b. They note that there may be disparate outcomes in different body sites and they give the examples of tigecycline and doripenem in ventilator-associated pneumonia as examples. Clearly they are correct – but good human PK/PD work prior to an efficacy trial should be able to deal with this. Also, as the FDA suggests, some stratification may be necessary – but this would have to be done in a way that trial size remains small.
4. They also discuss single pathogen trials. Here they seem to rely on rapid diagnostic approaches that (1) do not really exist and (2) when they are “available” are not sufficiently rapid. (See my blog on rapid diagnostics). Clearly, the FDA is still lost here.
5. Finally, I will note that in several areas they mention the fatal words “further work.” The last time they said that, related to trials in skin infections, the antibiotic pipeline was set back at least 5 years.
I look forward to listening in on this meeting. I can only hope that the AIDAC will see some of the same issues that I see and that they will help sort this out – but my expectations are low.
Now, it just remains for me to wish all of you in the US a most happy Thanksgiving holiday. I’ll probably come back to you after the AIDAC meetings with summaries.
Tuesday, November 4, 2014
Sanofi CEO Chris Viehbacher was just fired by the Sanofi Board. Viebacher was previously head of the US business for GSK. When Andrew Witty was appointed as CEO at GSK, Viebacher jumped ship for Sanofi. But he apparently brought with him Witty’s and GSK’s passion for antibiotic R&D.
The story of antibiotics at Sanofi is a very mixed one. At the time of the Sanofi merger with Aventis, Aventis was in the midst of spinning off its entire antibiotic research unit in Paris. Sanofi, then under the direction of Jean-Francois Dehecq, and after much debate, completed the spin-off to form Novexel in December, 2004. Novexel was purchased by AstraZeneca in 2009 in a complicated deal with support from and obligations to Forest (now Actavis). Hence, all those Sanofi assets, some after considerable development at Novexel, went to AstraZeneca and Forest. One of those assets was the compound now called avibactam, which has just completed its phase III trials in intra-abdominal infection and should be approved next year.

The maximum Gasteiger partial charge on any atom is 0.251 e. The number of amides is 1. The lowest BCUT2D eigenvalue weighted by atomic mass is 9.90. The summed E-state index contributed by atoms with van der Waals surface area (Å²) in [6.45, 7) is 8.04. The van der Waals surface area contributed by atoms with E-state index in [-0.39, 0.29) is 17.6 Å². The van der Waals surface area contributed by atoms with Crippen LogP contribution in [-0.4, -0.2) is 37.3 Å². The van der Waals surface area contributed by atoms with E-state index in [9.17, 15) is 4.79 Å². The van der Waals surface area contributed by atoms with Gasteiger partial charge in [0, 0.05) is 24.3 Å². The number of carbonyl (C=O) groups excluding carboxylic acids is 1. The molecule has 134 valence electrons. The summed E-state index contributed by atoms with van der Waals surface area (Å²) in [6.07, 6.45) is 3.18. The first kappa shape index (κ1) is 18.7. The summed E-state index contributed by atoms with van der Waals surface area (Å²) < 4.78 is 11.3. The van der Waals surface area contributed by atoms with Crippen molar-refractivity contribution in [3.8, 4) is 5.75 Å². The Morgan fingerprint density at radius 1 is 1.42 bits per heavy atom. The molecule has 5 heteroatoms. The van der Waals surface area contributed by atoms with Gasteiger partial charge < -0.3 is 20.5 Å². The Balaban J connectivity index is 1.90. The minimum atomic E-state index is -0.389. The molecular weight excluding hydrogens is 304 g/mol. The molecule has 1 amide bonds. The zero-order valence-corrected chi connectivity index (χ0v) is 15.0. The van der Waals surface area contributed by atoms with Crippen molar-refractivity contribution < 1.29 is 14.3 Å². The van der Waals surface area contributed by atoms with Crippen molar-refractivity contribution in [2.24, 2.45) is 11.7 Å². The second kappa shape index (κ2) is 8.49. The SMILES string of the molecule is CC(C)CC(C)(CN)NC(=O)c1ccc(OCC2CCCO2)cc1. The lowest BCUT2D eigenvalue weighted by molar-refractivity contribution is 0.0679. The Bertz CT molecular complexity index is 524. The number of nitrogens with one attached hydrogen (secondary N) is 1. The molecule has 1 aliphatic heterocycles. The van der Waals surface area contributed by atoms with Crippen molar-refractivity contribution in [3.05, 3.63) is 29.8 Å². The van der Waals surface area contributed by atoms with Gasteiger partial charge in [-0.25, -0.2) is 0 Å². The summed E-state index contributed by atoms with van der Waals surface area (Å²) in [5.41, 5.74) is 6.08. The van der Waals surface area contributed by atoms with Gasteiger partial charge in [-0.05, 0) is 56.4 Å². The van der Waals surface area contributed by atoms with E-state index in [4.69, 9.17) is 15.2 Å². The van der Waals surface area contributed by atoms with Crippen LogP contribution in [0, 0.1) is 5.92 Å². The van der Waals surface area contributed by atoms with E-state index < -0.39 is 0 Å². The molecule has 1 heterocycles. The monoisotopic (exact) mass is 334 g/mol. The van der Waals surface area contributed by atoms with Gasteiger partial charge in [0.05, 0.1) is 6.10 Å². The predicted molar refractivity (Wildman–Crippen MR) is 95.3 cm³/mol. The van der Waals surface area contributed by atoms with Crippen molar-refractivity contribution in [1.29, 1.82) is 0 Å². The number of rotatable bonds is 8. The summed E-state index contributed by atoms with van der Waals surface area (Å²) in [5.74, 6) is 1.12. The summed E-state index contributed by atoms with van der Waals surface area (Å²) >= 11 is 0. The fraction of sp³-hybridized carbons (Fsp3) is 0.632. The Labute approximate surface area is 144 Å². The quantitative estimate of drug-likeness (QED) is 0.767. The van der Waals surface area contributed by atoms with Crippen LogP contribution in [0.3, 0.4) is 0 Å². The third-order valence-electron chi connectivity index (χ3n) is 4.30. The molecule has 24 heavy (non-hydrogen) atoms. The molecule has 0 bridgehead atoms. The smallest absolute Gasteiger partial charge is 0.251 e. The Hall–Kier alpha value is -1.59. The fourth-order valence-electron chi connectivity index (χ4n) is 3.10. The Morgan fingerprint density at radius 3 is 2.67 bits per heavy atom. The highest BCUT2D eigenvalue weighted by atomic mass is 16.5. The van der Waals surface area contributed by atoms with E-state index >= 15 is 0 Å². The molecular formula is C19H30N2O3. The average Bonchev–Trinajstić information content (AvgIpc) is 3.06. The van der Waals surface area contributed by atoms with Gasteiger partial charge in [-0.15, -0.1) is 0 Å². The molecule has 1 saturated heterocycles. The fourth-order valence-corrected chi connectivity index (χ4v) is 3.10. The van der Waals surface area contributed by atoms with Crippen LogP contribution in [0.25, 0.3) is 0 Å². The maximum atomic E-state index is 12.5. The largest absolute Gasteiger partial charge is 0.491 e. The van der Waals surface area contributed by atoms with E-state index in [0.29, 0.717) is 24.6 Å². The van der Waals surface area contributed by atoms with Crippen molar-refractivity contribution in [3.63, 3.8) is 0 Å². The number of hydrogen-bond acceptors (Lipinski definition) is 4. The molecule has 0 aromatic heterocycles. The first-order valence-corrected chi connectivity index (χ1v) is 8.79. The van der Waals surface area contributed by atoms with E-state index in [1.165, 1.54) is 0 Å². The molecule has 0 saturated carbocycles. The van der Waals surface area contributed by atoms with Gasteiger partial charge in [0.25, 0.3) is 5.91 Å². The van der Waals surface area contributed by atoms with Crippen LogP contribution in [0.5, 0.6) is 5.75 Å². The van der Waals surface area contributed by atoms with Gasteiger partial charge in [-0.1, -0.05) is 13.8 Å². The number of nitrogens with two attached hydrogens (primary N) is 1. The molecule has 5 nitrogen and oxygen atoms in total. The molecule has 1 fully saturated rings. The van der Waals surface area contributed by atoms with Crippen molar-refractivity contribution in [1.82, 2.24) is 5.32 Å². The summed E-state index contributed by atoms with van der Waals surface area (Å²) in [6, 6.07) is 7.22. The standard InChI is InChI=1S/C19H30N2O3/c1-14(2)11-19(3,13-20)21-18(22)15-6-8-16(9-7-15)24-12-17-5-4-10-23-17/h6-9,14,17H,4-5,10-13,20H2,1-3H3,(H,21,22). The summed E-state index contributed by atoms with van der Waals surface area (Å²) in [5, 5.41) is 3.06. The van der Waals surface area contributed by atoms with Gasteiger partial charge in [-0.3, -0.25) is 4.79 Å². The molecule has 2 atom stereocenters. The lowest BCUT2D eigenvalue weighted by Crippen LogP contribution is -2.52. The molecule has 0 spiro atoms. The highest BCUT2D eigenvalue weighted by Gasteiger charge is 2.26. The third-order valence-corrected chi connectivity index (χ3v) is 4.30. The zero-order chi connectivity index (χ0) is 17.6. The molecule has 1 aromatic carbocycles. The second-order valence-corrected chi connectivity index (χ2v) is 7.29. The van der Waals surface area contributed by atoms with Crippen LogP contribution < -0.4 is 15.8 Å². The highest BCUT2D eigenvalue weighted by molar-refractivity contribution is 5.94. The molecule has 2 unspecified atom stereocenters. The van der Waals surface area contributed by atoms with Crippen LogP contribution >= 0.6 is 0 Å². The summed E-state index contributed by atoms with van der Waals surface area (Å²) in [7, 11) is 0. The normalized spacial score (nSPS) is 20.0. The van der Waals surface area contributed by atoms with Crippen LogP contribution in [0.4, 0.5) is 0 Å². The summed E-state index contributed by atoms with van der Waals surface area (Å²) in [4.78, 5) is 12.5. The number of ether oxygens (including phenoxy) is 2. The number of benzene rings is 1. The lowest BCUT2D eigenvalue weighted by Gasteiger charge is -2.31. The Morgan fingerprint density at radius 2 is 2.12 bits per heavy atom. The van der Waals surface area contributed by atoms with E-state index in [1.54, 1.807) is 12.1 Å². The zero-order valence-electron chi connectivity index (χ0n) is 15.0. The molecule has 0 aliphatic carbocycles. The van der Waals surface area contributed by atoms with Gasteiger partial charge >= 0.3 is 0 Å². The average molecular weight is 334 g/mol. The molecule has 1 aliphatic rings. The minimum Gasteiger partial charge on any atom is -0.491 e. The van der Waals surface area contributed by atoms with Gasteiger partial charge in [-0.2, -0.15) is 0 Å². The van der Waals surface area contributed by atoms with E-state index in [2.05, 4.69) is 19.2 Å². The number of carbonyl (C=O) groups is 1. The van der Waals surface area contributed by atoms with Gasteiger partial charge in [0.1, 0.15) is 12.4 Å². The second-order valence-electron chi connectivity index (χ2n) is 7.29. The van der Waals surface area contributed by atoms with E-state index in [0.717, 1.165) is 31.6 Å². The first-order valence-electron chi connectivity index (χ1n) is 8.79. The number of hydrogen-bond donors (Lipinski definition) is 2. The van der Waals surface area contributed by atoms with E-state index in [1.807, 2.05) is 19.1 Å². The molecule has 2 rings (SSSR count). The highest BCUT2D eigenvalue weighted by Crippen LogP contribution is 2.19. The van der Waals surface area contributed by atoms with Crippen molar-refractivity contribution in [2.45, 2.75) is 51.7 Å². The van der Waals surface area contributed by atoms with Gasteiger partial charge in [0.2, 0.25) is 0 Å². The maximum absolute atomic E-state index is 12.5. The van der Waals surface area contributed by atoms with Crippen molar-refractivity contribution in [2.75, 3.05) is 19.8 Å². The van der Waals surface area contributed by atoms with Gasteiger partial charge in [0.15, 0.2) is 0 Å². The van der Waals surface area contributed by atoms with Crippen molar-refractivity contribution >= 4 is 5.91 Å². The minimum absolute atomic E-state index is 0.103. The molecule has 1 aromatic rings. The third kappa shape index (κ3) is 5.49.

Enter Viehbacher 2008. He quickly decides that exiting antibiotic R&D was a big mistake and he tries to restart the group at Sanofi’s research site in Toulouse, France. Under his new R&D head, Elias Zerhouni, (an academic researcher who headed the NIH in the US for a number of years under George W. Bush) they hire a new head of anti-infectives research.
Around the same time, with pressure from patent losses, Viehbacher and Sanofi developed a grand plan to reduce costs and increase research productivity by closing research sites in France and moving more research to their new Boston site at their newly acquired Genzyme affiliate. But this led to protests from everyone in France from the government on down to Sanofi employees threatened with job losses. As a result of this political pressure, their plan went from something like 2500 jobs cut to 800 and counting. Having worked as an executive in France (but based in the US) – I can only empathize with Sanofi management. France is not a very business-friendly place and necessary strategic restructuring is challenging in the best of times. Part of this plan involved closing their research site at Toulouse where the nascent anti-infectives research group is located. Within less than two years their new head of anti-infectives resigned. The group was left in better shape in terms of their understanding of anti-infective R&D but worrying about their future either in Toulouse or possibly in Lyon. The departure of Viehbacher can only add to their anxiety.
Since 2008, anti-infectives research in Toulouse has produced no projects in late stage development. While this is not surprising given that they had to restart essentially from nothing and given the turmoil of the last six years, it remains disappointing. Perhaps their most important foray in external collaborations was their agreement with Rib-X (now Melinta) in 2011 for novel antibiotics targeting the ribosomes of Gram-negative superbugs. But this apparently led nowhere and the collaboration was dissolved in 2013.
With the departure of Viehbacher, the Sanofi board has apparently already approached Pascal Soriot, the current CEO of AstraZeneca – who wants out of the antibiotic R&D business. Luckily (as far as I am concerned), he was not interested in Sanofi. And there, who can blame him given the travails of running a business in France? My big question is – what will happen to antibiotic R&D in the next version of Sanofi? Will they regroup and make progress or will they join the legions of other companies abandoning the area? As always, we await further developments.